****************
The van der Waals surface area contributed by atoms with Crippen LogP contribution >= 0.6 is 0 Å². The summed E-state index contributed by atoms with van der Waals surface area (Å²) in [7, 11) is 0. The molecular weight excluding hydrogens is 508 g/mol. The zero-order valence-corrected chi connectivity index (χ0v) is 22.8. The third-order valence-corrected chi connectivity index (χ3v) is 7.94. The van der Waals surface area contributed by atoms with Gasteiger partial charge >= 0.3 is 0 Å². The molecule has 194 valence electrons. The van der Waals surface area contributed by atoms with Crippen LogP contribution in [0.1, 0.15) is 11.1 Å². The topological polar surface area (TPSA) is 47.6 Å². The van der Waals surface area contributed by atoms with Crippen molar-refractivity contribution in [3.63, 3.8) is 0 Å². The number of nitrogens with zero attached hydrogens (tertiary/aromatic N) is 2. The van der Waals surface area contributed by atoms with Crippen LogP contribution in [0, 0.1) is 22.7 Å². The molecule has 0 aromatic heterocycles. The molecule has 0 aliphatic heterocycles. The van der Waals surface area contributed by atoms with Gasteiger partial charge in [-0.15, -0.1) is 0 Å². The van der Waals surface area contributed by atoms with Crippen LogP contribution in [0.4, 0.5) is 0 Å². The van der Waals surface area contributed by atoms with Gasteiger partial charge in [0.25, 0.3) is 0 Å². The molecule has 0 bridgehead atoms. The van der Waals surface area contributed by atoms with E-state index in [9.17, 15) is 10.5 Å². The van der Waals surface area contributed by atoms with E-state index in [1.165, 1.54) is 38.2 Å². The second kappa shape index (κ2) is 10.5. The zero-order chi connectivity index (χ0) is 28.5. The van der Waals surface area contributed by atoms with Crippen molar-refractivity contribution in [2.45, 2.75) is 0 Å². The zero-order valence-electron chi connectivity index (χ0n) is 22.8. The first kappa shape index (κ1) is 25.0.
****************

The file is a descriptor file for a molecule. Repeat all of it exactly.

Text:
The van der Waals surface area contributed by atoms with Crippen LogP contribution >= 0.6 is 0 Å². The summed E-state index contributed by atoms with van der Waals surface area (Å²) in [7, 11) is 0. The molecular weight excluding hydrogens is 508 g/mol. The zero-order valence-corrected chi connectivity index (χ0v) is 22.8. The third-order valence-corrected chi connectivity index (χ3v) is 7.94. The van der Waals surface area contributed by atoms with Gasteiger partial charge >= 0.3 is 0 Å². The molecule has 194 valence electrons. The van der Waals surface area contributed by atoms with Crippen LogP contribution in [0.1, 0.15) is 11.1 Å². The topological polar surface area (TPSA) is 47.6 Å². The van der Waals surface area contributed by atoms with Crippen molar-refractivity contribution in [3.63, 3.8) is 0 Å². The number of nitrogens with zero attached hydrogens (tertiary/aromatic N) is 2. The van der Waals surface area contributed by atoms with Crippen LogP contribution in [0, 0.1) is 22.7 Å². The molecule has 0 aromatic heterocycles. The molecule has 0 aliphatic heterocycles. The van der Waals surface area contributed by atoms with Gasteiger partial charge in [-0.15, -0.1) is 0 Å². The van der Waals surface area contributed by atoms with Crippen LogP contribution in [0.4, 0.5) is 0 Å². The van der Waals surface area contributed by atoms with Gasteiger partial charge in [0.25, 0.3) is 0 Å². The molecule has 0 bridgehead atoms. The van der Waals surface area contributed by atoms with E-state index in [9.17, 15) is 10.5 Å². The van der Waals surface area contributed by atoms with E-state index in [1.165, 1.54) is 38.2 Å². The second kappa shape index (κ2) is 10.5. The zero-order chi connectivity index (χ0) is 28.5. The van der Waals surface area contributed by atoms with Crippen molar-refractivity contribution in [2.45, 2.75) is 0 Å². The zero-order valence-electron chi connectivity index (χ0n) is 22.8. The first kappa shape index (κ1) is 25.0.